1/2 c coconut sugar (aka palm sugar)

3/4 c unsweetened applesauce (two individual containers)

1/2 TBSP vanilla extract  (or a pinch of vanilla powder)

1/4 tsp cinnamon (optional)

2 TBSP chia seeds (optional)

1/2 c raisins (soaked)

1/4 c goji berries (soaked)

Add dry ingredients to bowl. Whisk to combine. Add wet ingredients. Stir to combine. Fold in drained, soaked raisins and goji berries.

Fill muffin tins/cups and bake at 350F for 12-15 minutes. Remove promptly from baking pan and cool on a wire rack so bottoms don’t get soggy.

Makes 9 nice-sized muffins at about 200 calories each. Freezes well.

Notes:

“Flour”: Is your freezer being overrun by almond pulp too?! Ugh. It’s getting a little crowned in there; time to thaw, dehydrate, and process into more almond meal/flour. But, before I do that, I need to use some of the last batch, so I’ve been sneaking it into anything and everything. If you don’t have any almond pulp/meal/flour lying around, I’m sure you could use all oat flour. (Side note: Make your own oat flour by grinding some old fashioned oats in a blender or food processor until smooth in texture. I use my magic bullet.) Additionally, this might work with all almond pulp/meal/flour. I haven’t tried it; if you do, let me know if it works!

Flax Egg: I find my flax gels up much better with less water. Some people like their eggs a bit runny, but I like mine thick and gooy. I like to use golden flax, too. It has a milder flavor and doesn’t show through the oat flour. I’m sure you could use  chia eggs as well (same amount of ground or whole chia seeds instead of flax meal).

Chia Seeds: These are totally optional, but I like putting them in muffins and quick breads for the added omega’s. Plus, I think they add some binding. Or not. That might be all in my head 😉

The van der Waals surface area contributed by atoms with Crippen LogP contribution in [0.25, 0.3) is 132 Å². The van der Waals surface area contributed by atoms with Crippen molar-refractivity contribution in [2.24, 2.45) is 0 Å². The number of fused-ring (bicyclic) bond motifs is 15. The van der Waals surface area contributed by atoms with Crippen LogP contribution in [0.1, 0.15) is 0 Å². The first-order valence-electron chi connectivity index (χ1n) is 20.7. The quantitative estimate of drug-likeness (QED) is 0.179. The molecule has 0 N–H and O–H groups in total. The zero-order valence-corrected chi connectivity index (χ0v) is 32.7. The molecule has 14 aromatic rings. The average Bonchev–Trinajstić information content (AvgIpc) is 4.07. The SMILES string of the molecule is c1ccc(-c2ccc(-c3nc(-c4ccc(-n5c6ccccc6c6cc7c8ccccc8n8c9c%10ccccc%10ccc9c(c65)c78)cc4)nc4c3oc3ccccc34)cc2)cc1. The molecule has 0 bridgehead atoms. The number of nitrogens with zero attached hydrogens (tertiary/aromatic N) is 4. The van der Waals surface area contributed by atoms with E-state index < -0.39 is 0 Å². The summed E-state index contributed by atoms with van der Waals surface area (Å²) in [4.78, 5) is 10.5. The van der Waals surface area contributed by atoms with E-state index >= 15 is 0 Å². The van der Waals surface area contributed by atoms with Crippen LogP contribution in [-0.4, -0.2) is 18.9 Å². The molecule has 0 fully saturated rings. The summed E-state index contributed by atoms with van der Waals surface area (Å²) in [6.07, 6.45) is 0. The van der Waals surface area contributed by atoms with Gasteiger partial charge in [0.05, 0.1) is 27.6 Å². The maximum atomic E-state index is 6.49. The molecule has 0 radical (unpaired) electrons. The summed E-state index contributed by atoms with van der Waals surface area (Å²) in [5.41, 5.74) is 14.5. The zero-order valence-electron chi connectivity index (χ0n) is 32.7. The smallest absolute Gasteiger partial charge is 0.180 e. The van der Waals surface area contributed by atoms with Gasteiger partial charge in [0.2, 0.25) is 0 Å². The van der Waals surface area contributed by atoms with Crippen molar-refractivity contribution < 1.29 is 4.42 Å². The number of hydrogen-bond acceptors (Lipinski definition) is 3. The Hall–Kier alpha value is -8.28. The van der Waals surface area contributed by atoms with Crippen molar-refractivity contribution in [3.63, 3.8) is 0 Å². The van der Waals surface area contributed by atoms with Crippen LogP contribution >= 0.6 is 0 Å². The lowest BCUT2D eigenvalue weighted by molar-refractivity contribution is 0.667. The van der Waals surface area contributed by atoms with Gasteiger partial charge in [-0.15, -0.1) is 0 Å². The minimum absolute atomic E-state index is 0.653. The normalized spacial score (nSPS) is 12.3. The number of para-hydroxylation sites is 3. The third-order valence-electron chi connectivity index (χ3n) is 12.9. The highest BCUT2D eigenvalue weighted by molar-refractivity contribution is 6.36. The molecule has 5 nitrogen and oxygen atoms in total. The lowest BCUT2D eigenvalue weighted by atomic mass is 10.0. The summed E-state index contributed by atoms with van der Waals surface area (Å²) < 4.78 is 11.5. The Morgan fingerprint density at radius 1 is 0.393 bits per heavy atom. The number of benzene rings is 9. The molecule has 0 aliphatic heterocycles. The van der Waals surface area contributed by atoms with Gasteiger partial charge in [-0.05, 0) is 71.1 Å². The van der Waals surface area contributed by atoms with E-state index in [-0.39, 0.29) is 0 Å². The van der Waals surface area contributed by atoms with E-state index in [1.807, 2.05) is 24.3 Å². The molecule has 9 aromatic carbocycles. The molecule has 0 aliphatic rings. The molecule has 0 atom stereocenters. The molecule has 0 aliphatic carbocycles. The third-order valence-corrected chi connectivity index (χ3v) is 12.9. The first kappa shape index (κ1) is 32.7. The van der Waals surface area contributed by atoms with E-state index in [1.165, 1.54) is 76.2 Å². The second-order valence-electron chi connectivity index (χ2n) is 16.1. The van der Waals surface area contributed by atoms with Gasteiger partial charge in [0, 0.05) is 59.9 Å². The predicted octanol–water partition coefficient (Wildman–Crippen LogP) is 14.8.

Applesauce: I used the applesauce for both the moisture and the oil sub. I’m guessing you could use some kind of oil (coconut oil would be my suggestion) and maybe a little non-dairy milk if you don’t have/don’t want to use applesauce. Additionally, liquified banana would probably work, as would pumpkin puree, prune puree, etc. Keep in mind, however, using a higher sugared fruit might mean an adjustment to your other sweetener.

Coconut/Palm Sugar: I’ve recently started using coconut/palm sugar more often. It’s not very sweet, but I like that. Subtle. Plus, the glycemic index is so low, reports are that it doesn’t spike insulin levels in those who are sensitive. (The carbohydrates in the oat flour could, though, so be careful if this applies to you.)

Dried Fruit: I love oatmeal raisin as a flavor, but if you don’t, try a different dried fruit. Dried cranberries, cherries, apricots, figs, bits of date, currents, etc, would all be great! I added the goji berries for an extra antioxidant kick, but something more exotic like golden berries would be nice too!

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Brownies

I’ve been craving brownies since December.

First, I tried this fat-free black bean recipe. It was OK. I’ve tried other fat-free black bean recipes, and they’ve been OK too. All have been very cake-like. Good when you’re in the mood for that type of brownie, or even a piece of chocolate cake, but not so good when you aren’t sure what you want. Apparently that wasn’t what I wanted.

Then, I tried a fat-free brownie that used sweet potato instead of beans or bananas. It was OK. But, guess what, I can’t find the recipe. Ugh. I guess you’ll have to settle for some a photos.

upside down brownie

I also made this  blondie, which was very interesting. Cooked quinoa. Crazy!